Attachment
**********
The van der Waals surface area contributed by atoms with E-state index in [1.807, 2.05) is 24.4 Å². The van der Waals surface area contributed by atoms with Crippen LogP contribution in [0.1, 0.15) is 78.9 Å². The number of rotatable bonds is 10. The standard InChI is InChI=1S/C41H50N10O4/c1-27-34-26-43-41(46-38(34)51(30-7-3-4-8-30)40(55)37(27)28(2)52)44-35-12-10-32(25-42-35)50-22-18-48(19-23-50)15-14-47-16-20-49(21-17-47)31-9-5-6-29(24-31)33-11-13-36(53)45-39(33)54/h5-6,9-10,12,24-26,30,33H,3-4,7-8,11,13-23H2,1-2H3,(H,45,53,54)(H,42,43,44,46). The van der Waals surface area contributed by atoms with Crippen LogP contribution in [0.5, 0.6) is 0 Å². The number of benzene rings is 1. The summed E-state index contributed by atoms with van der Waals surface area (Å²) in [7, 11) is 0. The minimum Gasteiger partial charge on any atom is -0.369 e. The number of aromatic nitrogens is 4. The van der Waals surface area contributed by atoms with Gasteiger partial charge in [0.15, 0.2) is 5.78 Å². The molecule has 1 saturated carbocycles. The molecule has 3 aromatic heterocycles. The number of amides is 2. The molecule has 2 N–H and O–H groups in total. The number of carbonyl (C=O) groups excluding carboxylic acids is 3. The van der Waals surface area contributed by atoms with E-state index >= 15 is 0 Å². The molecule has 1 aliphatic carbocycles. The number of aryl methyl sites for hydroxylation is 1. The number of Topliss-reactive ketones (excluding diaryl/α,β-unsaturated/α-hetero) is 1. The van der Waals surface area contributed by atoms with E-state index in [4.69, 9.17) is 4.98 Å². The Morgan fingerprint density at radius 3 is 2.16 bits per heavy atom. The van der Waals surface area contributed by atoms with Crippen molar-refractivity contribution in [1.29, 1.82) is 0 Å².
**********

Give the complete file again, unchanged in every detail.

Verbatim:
The van der Waals surface area contributed by atoms with E-state index in [1.807, 2.05) is 24.4 Å². The van der Waals surface area contributed by atoms with Crippen LogP contribution in [0.1, 0.15) is 78.9 Å². The number of rotatable bonds is 10. The standard InChI is InChI=1S/C41H50N10O4/c1-27-34-26-43-41(46-38(34)51(30-7-3-4-8-30)40(55)37(27)28(2)52)44-35-12-10-32(25-42-35)50-22-18-48(19-23-50)15-14-47-16-20-49(21-17-47)31-9-5-6-29(24-31)33-11-13-36(53)45-39(33)54/h5-6,9-10,12,24-26,30,33H,3-4,7-8,11,13-23H2,1-2H3,(H,45,53,54)(H,42,43,44,46). The van der Waals surface area contributed by atoms with Crippen LogP contribution in [0.5, 0.6) is 0 Å². The number of benzene rings is 1. The summed E-state index contributed by atoms with van der Waals surface area (Å²) in [7, 11) is 0. The minimum Gasteiger partial charge on any atom is -0.369 e. The number of aromatic nitrogens is 4. The van der Waals surface area contributed by atoms with Gasteiger partial charge in [0.15, 0.2) is 5.78 Å². The molecule has 1 saturated carbocycles. The molecule has 3 aromatic heterocycles. The number of amides is 2. The molecule has 2 N–H and O–H groups in total. The number of carbonyl (C=O) groups excluding carboxylic acids is 3. The van der Waals surface area contributed by atoms with E-state index >= 15 is 0 Å². The molecule has 1 aliphatic carbocycles. The number of aryl methyl sites for hydroxylation is 1. The number of Topliss-reactive ketones (excluding diaryl/α,β-unsaturated/α-hetero) is 1. The van der Waals surface area contributed by atoms with E-state index in [4.69, 9.17) is 4.98 Å². The Morgan fingerprint density at radius 3 is 2.16 bits per heavy atom. The van der Waals surface area contributed by atoms with Crippen molar-refractivity contribution in [1.29, 1.82) is 0 Å².